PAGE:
The pandemic altered the way many people live and work. As millions of workers were sent home to work remotely, employers grappled with a myriad of workplace issues that raised questions not addressed by existing labor and employment laws, and the lines between work time and leisure time became blurred. Although the term “bleisure” stemmed from the travel industry and international freelancers who lived and worked anywhere, human resources professionals use it to describe the blurring lines between where people work and where they do non-work activities, including their homes, a beach, a café, a resort, etc.
Now, even with businesses attempting to return to a sense of normalcy and get staff back into the physical workplace, there are several issues both companies and employees must consider when determining whether partial or complete remote work will become the new normal for some employees.
A brief history of remote work
The idea of remote work, or working from home, isn’t a new one and has been around for decades – albeit not something that everyone was allowed to take advantage of.
During the fuel shortages of the early 1970’s it was known as telecommuting. That concept evolved into flex work arrangements designed to recruit and retain working parents. Prior to the pandemic, there was also a trend of white-collar gig economy workers taking freelance and consulting jobs that allowed them to work from anywhere in the world. However, only a small percentage of employers had a hybrid or flex-time workforce.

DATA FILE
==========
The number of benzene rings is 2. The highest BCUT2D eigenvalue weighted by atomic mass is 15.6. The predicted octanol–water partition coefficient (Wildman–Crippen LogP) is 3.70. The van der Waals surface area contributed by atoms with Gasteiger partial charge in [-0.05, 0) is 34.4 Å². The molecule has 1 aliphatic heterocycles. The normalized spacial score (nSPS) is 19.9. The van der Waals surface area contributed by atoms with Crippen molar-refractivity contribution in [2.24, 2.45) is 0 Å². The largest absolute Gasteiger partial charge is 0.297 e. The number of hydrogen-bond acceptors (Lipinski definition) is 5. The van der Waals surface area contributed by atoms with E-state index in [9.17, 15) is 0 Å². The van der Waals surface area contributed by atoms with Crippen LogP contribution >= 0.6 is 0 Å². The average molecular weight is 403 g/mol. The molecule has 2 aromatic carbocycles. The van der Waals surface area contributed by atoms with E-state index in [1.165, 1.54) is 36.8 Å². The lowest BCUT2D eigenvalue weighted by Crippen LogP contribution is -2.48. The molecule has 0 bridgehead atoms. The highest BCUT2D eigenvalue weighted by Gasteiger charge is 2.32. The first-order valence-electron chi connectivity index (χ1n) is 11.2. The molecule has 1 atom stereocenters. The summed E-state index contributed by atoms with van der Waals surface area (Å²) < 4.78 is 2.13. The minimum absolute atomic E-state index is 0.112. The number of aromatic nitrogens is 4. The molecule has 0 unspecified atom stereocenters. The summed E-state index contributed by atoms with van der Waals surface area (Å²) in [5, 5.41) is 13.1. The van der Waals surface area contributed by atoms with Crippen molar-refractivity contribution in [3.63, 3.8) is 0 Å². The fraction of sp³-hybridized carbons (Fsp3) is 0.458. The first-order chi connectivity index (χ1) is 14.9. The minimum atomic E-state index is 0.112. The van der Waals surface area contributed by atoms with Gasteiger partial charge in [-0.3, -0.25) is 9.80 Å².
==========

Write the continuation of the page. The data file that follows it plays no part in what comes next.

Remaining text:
Everything changed in 2020 when the SARS-CoV-2 virus and COVID-19 arrived. The pandemic and resulting lockdowns meant most white-collar workers went remote, including many hourly employees who would never have been eligible to work from home before the pandemic. As lockdowns have eased, some companies have chosen to stay 100% remote, others have gone to a hybrid workplace, while some have demanded that their employees return to the workplace full time. Regardless, COVID-19 has altered the way many of us work, and with those changes come more opportunities for conflict and potential legal problems.
Wage and hour issues for hourly, non-exempt employees
When it comes to working from home, whether a business is 100% remote or has a hybrid structure in place, there are issues with timekeeping, compensation, and what constitutes working versus what does not, especially for employees paid on an hourly basis.
Historically, non-exempt employees working in the office must punch in via a time-clock or enter their time on a timesheet. They also tend to have a set schedule and, pursuant to the Fair Labor Standards Act, must be paid time and a half for any time over 40 hours per week they work. But what happens with an hourly employee working from home? With remote work, there is a potential for abuse by an employee who stays clocked in when taking lengthy breaks or streaming Netflix, and the employer has no real way to monitor the employee’s actual time devoted to work.
Remote work, conversely, also presents the potential for abuse by the employer. If a supervisor expects employees to be available and to answer emails, texts and messages outside of their normal shift, that’s compensable time that a non-exempt employee is required by law to be paid for by their employer. Employers who claim to not allow overtime work, and who instruct employees to not clock more than 40 hours a week, are in violation of the Fair Labor Standards Act (FLSA) if remote work stretches …….